Krauss warehouse building on Iberville Street supported the store.
Krauss warehouse building
The Krauss Company used this seven-story building at 201 N. Front Street (Front and Iberville) as warehouse space in the 1930s to the 1960s. The store, located at 1201 Canal, was only in the block between Canal and Iberville at the time. The building was originally part of the Louisiana Sugar Exchange complex, until that business closed in the 1930s. The photo is undated, but the Frank Studios woody at the bottom right places it in the early 1950s.
The Louisiana Sugar Exchange stood on Iberville and Front Streets from 1883ish until the early 1930s. The seven-story warehouse stood next to a ten-story “filter house.” Sugar syrup required filtration to remove impurities. Large plants use gravity to filter the product. Once the syrup was filtered, the plants processed it. They barreled the product as molasses, storing it in the warehouse. Molasses was easy to ship.
By the 1930s, sugar producers moved away from downtown New Orleans. They built larger processing facilities up or down the river. The filter house and warehouse stood unused.
Leon Heymann and Krauss
Krauss Department Store opened on Canal Street in 1903. The company expanded from the original two stories in 1911, adding a five-story extension. Leon Heymann, President of the Krauss company (and brother-in-law to the original four Krauss brothers) eventually acquired the entire 1201 block of Canal Street, back to Iberville. He then acquired the block behind the store, from Iberville to Bienville Streets. While he planned a service/warehouse building for that second block, World War II slowed that down. The second building didn’t happen until 1952. So, the warehouse space down by the river was an important part of the business.
Into the 1960s
The Krauss Company sold the 201 N. Front building after the completion of the service building behind the store. The 201 N. front building changed hands a few times in the 1960s and 1970s. Folks may remember the building as the location of “Victoria Station,” a train-themed restaurant where diners ate in railcars (as well as in the building).
The old warehouse building now houses the One11 Hotel, and its Batture Bistro and Bar.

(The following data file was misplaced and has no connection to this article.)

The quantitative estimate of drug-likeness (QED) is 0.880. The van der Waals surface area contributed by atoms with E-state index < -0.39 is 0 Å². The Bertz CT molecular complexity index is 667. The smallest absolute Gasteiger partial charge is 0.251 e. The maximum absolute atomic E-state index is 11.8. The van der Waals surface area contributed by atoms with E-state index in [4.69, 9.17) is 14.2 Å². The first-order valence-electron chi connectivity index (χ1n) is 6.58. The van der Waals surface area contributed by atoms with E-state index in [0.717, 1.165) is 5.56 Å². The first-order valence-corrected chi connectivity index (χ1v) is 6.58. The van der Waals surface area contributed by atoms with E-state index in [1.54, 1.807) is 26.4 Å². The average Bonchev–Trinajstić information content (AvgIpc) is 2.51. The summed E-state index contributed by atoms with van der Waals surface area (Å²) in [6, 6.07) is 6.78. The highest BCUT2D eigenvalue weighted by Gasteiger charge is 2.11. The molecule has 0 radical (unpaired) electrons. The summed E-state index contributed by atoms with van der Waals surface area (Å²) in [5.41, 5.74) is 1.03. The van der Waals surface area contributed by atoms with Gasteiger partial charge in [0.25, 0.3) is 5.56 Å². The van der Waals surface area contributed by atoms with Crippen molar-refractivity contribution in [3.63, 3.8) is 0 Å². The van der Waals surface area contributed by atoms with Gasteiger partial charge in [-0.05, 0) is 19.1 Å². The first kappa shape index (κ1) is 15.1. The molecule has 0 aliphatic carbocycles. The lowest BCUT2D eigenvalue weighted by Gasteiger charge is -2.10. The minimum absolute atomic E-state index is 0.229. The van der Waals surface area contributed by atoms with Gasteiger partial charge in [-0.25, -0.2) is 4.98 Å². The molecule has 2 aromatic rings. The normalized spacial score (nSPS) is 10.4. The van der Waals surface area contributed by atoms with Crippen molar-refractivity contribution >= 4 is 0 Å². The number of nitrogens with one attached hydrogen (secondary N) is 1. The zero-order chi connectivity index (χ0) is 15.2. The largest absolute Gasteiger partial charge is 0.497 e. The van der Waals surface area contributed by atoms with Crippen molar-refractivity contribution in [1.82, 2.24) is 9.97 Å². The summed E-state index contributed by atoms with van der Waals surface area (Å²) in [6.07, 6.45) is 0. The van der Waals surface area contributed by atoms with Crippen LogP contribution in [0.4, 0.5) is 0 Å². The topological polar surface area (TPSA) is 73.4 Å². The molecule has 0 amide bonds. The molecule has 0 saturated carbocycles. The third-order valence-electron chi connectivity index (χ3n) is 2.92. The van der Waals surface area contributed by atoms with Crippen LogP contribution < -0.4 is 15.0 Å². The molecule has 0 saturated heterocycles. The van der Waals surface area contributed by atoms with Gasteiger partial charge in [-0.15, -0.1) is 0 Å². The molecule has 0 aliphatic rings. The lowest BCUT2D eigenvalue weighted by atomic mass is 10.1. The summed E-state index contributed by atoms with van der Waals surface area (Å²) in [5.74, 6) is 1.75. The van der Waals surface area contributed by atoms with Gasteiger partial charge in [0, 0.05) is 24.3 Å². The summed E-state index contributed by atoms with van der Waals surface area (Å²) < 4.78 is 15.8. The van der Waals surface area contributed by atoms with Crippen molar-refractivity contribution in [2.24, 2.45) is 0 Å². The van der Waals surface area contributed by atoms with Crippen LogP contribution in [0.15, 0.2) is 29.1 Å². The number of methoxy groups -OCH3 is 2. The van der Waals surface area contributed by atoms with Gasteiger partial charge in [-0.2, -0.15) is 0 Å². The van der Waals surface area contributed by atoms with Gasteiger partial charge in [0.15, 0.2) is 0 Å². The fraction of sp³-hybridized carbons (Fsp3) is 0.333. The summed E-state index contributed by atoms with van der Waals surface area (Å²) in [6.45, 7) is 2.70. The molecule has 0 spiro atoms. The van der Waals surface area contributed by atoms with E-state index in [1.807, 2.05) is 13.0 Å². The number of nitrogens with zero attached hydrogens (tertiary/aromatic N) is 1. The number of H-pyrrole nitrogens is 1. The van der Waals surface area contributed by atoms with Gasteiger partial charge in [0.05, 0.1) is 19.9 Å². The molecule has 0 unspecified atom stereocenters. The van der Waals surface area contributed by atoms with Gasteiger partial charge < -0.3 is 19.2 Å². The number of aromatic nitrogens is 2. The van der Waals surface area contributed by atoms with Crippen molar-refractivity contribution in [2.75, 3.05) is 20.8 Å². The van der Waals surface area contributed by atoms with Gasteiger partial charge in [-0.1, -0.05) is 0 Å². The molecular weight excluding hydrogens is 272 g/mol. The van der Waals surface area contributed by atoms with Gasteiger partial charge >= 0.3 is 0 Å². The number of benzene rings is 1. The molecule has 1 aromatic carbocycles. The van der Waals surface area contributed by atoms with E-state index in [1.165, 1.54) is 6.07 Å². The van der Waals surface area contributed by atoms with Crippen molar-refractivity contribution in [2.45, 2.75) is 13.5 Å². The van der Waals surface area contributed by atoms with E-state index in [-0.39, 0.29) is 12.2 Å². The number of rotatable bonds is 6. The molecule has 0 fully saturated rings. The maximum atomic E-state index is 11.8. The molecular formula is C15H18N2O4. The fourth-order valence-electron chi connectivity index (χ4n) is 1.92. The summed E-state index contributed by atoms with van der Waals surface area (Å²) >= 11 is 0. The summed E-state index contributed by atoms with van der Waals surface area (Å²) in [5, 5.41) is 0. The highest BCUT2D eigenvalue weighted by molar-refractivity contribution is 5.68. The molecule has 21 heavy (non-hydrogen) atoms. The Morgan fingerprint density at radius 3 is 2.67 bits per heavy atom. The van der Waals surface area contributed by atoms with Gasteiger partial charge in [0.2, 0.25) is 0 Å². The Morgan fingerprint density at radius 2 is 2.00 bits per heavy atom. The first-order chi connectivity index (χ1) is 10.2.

This photo is via HNOC. Tip of the hat to Mike Scott for his 2020 article about the building in Da Paper.
Lower Mississippi Valley map showing the region in 1720.
Lower Mississippi Valley
French map showing New Orleans and the Lower Mississippi Valley, ca. 1720. The image features a plan of the Vieux Carre. The draftsman overlaid the city plan on top of a map of the larger region. The regional map shows waterways stemming from the Mississippi River. The map description and commentary are in French.
Plan of the city
This map is dated as 1720. While that’s close enough to develop a sense of the region at the time, it is off by at least a couple of years. Adrien de Pauger, an engineer and cartographer on Bienville’s staff, arrived in New Orleans in 1721. Bienville tasked de Pauger with surveying the land and planning out the city. He completed the project towards the end of 1721. Additionally, de Pauger traveled to Mobile, planning the original layout of that city. The University of Louisiana at Lafayette lists the publication date of this map as circa 1730. That matches better than the 1720 origin date.
Just a plan
This map reflects a serious issue researchers face when examining old maps and surveys. While de Pauger laid out the full grid for the neighborhood we now call the French Quarter, it was a plan. It would be decades before residents moved away from the streets closer to the river. There are several reasons for this. First, civilians built homes in the Southwest corner of the grid in the first half of the 18th century. Bienville established Fort St. Charles in that corner. The fort housed the small garrison assigned to New Orleans. Additionally, it offered a refuge to citizens in the event the settlement was attacked. So, naturally, New Orleanians desired to be close to the fort.
Maps showing the extent of fire damage in 1788 detail areas of de Pauger’s grid that were occupied at that time. Almost all of the planned grid above Dauphine Street (called “Calle de Bayona” during the Spanish Colonial period) remained occupied, fifty-plus years after this 1720ish map.
This trend isn’t limited to 18th century maps, as we’ve seen with railroad maps in the 1840s-1850s. Exercise caution when using a single source!